National insurance bill delay will not affect PILON changes, says expert

Out-Law News | 08 Nov 2017 | 10:06 am | 1 min. read

Changes to the income tax and national insurance position on payments in lieu of notice (PILONs) will still take effect from April 2018, even though the government has announced that the National Insurance Contributions Bill has been delayed and will take effect from April 2019, rather than April 2018, an expert has said.

The government had originally intended to apply national insurance contributions (NICs) from April 2018 to both ex gratia termination payments over £30,000 and to PILONs where there is no contractual entitlement. The legislation in relation to PILONs is contained in the Second Finance Bill of 2017, which has almost completed its progress through Parliament and so should come into force from April 2018.

However, the NIC changes for payments over £30,000 need to be introduced in social security legislation and so will be contained in the delayed National Insurance Contributions Bill, according to employment tax expert Chris Thomas at Pinsent Masons, the law firm behind Out-Law.com.   

"The delay is good news for employers in that it grants a temporary reprieve from the extra NICs cost that they will face on larger termination payments, but it is also liable to cause confusion and thereby further undermine the stated objective of simplifying the current system," Thomas said.

A PILON is a payment made to an employee when employment is terminated without giving the employee as much notice as he or she is entitled to under the contract, instead of the employee working through a notice period and receiving pay in the normal way. Under the current system PILONs which are provided for in a contract of employment are subject to income tax and NICs, but non-contractual PILONs are not.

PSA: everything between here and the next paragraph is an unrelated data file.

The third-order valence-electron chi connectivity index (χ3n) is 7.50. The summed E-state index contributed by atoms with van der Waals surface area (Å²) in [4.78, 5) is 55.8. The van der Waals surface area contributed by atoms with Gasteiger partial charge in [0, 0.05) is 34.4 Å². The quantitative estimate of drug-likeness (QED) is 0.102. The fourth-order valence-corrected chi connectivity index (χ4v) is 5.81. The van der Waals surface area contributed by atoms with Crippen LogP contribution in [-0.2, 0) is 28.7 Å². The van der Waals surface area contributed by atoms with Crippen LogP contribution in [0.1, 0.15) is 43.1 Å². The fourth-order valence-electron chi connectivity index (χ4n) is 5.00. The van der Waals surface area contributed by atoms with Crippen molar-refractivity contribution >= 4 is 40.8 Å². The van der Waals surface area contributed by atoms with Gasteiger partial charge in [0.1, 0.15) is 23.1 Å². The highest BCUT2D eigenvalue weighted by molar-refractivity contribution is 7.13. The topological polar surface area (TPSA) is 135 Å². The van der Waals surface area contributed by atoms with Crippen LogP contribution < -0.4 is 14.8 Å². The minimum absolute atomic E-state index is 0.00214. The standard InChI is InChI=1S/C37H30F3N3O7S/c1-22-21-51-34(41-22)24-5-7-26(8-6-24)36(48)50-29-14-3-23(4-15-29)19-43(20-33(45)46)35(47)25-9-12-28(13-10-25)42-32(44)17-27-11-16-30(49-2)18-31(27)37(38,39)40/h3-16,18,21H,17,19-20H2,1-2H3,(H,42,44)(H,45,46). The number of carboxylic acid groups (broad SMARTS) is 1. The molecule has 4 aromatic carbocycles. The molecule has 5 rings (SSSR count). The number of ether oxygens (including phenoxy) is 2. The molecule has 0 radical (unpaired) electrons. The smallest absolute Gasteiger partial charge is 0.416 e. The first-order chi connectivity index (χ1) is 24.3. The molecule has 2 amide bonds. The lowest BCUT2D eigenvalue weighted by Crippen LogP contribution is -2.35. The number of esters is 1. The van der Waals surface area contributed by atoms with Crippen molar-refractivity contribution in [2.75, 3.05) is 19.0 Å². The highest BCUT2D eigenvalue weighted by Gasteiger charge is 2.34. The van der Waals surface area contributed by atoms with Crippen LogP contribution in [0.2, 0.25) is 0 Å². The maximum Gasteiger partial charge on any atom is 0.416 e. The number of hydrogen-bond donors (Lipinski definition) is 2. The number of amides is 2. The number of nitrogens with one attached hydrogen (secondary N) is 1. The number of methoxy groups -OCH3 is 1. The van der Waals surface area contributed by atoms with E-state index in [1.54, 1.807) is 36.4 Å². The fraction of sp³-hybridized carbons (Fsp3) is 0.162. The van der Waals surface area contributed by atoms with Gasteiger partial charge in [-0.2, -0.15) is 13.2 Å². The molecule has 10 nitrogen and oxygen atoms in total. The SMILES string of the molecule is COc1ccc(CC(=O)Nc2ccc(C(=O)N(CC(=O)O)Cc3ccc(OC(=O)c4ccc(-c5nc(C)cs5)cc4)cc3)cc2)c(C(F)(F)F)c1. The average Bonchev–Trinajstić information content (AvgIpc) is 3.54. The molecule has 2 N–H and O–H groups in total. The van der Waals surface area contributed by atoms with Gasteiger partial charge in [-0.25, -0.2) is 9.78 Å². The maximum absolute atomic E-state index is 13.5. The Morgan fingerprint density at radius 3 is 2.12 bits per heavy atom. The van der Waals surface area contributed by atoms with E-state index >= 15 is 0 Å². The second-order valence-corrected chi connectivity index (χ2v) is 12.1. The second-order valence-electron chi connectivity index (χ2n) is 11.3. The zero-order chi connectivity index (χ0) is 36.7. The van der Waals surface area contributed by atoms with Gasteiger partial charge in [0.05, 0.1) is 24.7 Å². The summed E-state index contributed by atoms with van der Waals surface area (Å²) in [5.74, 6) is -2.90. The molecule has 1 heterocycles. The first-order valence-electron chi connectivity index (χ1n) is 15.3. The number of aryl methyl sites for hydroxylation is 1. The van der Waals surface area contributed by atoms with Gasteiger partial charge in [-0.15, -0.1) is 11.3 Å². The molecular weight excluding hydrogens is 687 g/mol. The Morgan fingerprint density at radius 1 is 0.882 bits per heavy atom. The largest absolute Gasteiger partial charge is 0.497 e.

The distinction between contractual and non-contractual PILONs will be removed from April 2018, meaning tax will be due on all payments equating to notice pay.

"This is a major change and expectations will need to be managed, both within the employer's business and also those of the departing employee who may expect to receive a gross payment based on previous practice," Chris Thomas said.

"This change also largely removes the benefit of not including PILON clauses in employment contracts, so employers who don't currently include these may wish to review their practice," he said.

In addition to the changes to termination payments in excess of £30,000, the National Insurance Contributions Bill will abolish Class 2 NICs on self-employed individuals. The government said that the bill would be delayed to allow time for it "to engage with interested parties and Parliamentarians with concerns relating to the impact of the abolition of Class 2 NICs on self-employed individuals with low profits".